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Posts published in “Day: December 17, 2017”

Private jets, public helicopters


Interior Secretary Ryan Zinke’s use of corporate jets and Park Service Police helicopters for what looks to be thinly disguised personal use has generated controversy, largely within the Beltway, and a formal investigation.

It has also led to several readers asking how the late Idaho Governor Cecil D. Andrus managed the matter during the four years he served as Secretary of the Interior for President Jimmy Carter. Besides being Director of the Office of Public Affairs, I also was Andrus’ press secretary which meant that I traveled when he traveled 95% of the time.

It is a fair question deserving an answer for it tells much about how one views public service and stewardship of taxpayer dollars.

Keep in mind that the Interior department in the 1970’s had the eighth largest air fleet in the world. When one considers all the agencies and bureaus within the department, it is easy to see how this could be. For example, the Interagency Fire Center at the Boise Airport owns as well as charters a number of different planes in order to fulfill its firefighting role.

Andrus had a “common sense” rule. The cornerstone was to save the taxpayer dollar as often as possible. This meant well over 90% of the time when flying out of the nation’s capital we flew commercial airlines.

Not only that, we flew coach class and ever the politician who never missed an opportunity we had seats at the rear of the plane and boarded last (despite most airlines offering to let us board first) knowing that those on the flight who recognized the Interior secretary would also note him walking to the rear of the plane.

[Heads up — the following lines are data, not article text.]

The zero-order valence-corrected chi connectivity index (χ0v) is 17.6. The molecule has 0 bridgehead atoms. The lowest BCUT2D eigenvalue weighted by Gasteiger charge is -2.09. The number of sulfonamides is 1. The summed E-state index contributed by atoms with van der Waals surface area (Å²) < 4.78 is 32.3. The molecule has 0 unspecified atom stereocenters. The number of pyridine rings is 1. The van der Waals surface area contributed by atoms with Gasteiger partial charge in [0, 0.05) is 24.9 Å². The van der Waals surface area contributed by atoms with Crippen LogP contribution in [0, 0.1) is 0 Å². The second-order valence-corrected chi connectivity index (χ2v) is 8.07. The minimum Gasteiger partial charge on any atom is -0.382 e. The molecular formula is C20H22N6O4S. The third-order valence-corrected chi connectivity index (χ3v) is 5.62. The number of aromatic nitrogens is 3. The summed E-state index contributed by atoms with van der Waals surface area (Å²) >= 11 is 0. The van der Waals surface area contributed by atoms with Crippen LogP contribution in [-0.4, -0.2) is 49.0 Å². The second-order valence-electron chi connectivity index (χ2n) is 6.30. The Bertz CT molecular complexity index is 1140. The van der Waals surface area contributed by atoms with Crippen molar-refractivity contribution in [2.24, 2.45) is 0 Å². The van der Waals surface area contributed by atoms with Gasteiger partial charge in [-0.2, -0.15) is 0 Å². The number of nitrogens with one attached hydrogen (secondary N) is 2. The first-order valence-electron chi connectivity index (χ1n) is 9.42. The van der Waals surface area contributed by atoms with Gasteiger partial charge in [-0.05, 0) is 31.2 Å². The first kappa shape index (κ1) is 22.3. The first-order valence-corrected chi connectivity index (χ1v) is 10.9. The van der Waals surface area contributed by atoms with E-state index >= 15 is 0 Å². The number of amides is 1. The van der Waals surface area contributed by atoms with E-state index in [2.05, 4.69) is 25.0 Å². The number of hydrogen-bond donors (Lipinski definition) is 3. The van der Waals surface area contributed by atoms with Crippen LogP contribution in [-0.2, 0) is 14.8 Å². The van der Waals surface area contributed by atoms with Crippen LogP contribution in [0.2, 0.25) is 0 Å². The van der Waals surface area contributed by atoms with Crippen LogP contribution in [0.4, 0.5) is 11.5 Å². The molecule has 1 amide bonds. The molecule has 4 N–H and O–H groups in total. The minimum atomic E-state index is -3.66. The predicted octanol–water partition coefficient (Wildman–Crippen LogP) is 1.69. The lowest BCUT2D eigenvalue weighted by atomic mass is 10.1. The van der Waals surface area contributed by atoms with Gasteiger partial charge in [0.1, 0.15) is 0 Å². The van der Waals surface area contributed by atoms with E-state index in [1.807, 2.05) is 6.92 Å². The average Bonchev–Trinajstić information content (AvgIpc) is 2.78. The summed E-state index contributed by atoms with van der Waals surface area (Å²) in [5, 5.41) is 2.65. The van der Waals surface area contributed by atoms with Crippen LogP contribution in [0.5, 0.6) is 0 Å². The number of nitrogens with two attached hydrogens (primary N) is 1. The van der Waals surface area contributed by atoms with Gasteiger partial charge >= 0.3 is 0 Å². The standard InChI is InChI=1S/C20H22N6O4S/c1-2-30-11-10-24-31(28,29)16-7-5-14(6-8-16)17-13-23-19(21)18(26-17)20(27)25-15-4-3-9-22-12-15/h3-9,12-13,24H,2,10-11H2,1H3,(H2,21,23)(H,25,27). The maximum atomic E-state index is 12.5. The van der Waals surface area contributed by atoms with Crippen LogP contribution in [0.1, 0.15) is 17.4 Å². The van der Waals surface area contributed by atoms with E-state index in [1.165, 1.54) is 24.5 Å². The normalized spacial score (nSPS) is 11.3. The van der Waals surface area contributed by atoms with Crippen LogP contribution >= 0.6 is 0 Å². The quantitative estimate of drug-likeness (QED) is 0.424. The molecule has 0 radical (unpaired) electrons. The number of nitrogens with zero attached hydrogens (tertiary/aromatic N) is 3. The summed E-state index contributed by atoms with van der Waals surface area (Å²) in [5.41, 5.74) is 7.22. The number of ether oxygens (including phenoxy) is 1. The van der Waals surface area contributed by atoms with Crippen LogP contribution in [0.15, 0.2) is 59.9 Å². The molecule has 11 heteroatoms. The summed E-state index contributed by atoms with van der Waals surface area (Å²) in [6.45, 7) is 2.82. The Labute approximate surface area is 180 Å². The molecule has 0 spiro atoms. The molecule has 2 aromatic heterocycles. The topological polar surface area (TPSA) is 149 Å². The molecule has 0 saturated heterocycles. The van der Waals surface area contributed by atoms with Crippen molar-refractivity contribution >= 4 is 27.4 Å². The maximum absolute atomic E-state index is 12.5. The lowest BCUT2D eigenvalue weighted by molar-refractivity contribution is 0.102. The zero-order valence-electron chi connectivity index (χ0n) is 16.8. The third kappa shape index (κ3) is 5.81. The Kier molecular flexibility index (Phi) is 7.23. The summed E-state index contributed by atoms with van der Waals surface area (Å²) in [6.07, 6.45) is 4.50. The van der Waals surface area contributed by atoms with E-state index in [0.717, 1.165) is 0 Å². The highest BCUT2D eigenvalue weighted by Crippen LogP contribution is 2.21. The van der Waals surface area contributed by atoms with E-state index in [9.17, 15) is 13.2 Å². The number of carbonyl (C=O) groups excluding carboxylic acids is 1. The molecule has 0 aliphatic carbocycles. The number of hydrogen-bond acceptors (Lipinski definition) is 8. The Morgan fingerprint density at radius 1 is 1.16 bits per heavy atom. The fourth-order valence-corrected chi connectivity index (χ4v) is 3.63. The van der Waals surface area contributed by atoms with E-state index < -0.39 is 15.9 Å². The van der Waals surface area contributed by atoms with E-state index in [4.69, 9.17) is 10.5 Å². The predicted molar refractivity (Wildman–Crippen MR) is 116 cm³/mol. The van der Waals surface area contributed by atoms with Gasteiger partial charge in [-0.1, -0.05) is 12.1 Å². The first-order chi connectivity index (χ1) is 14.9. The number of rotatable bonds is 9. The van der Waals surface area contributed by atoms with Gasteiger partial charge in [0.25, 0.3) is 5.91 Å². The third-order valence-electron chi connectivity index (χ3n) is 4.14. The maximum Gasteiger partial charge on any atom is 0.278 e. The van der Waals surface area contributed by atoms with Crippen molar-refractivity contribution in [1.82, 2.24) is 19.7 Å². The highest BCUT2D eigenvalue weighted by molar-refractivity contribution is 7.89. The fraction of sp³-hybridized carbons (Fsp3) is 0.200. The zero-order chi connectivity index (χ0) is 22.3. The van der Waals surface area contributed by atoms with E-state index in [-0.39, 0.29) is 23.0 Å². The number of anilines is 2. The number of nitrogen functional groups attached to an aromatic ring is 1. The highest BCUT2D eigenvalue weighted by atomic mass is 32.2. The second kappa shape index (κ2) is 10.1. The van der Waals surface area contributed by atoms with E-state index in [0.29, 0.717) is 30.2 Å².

I can recall only four or five times chartering a corporate jet usually because there was an emergency of some sort that required his presence as soon as possible. In those instances Interior’s Air operations paid full boat for the charter unlike Congress which just required reimbursement comparable to what a round-trip ticket would cost.

The rare instances we chartered a private jet were:

    To get to Plains, Georgia for the interview with Carter we chartered Boise Cascade’s jet to get to Denver to catch the Northwest Orient flight to Atlanta.
    When one of the Andrus daughters was ill and hospitalized we had a chartered jet ready to get him from Seattle to Boise the second he deplaned an Alaska Airlines flight from Anchorage.
    During a campaign trip to Texas that ran late we chartered a jet to take us from College Station to Dulles in order to make an 8 a.m. meeting in the office the next day.
    When the department’s KingAir would not start one summer morning at the Bremerton Airport, I ordered up a jet from Boeing Field to come to Bremerton and pick us up and then fly to Boise for a noon meeting and speech before the Poacher’s Club.

Two prop planes were available for the secretary’s use when traveling in the west: an AeroCommander stationed in Denver and a KingAir stationed in Boise. These planes were only used for official business, never for personal use.

As Interior Secretary Andrus also had access to the fleet of executive jets kept at Andrews Air Force Base and at Hickam Field in Hawaii which ranged in size from small Saberliners to the presidential 707’s. All these planes had the colors and markings of Air Force One with the United States of America on each side of the fuselage.